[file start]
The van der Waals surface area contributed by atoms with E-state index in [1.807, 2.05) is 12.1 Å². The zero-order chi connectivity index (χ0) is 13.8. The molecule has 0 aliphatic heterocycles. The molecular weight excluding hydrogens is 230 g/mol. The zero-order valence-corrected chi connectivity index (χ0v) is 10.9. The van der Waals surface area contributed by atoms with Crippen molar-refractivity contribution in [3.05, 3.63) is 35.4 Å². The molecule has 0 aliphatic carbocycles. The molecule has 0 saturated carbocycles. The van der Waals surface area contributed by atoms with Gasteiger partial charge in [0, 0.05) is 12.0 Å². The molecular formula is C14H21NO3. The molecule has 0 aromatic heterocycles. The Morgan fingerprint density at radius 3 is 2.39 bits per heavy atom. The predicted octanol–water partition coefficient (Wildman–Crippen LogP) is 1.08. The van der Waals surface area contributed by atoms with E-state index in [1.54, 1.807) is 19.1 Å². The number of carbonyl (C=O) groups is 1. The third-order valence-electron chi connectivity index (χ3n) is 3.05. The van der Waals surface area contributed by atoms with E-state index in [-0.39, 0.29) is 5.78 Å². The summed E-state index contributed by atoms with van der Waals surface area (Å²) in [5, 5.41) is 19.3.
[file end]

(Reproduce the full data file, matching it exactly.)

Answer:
The van der Waals surface area contributed by atoms with E-state index in [1.807, 2.05) is 12.1 Å². The zero-order chi connectivity index (χ0) is 13.8. The molecule has 0 aliphatic heterocycles. The molecular weight excluding hydrogens is 230 g/mol. The zero-order valence-corrected chi connectivity index (χ0v) is 10.9. The van der Waals surface area contributed by atoms with Crippen molar-refractivity contribution in [3.05, 3.63) is 35.4 Å². The molecule has 0 aliphatic carbocycles. The molecule has 0 saturated carbocycles. The van der Waals surface area contributed by atoms with Gasteiger partial charge in [0, 0.05) is 12.0 Å². The molecular formula is C14H21NO3. The molecule has 0 aromatic heterocycles. The Morgan fingerprint density at radius 3 is 2.39 bits per heavy atom. The predicted octanol–water partition coefficient (Wildman–Crippen LogP) is 1.08. The van der Waals surface area contributed by atoms with E-state index in [1.54, 1.807) is 19.1 Å². The number of carbonyl (C=O) groups is 1. The third-order valence-electron chi connectivity index (χ3n) is 3.05. The van der Waals surface area contributed by atoms with E-state index in [-0.39, 0.29) is 5.78 Å². The summed E-state index contributed by atoms with van der Waals surface area (Å²) in [5, 5.41) is 19.3.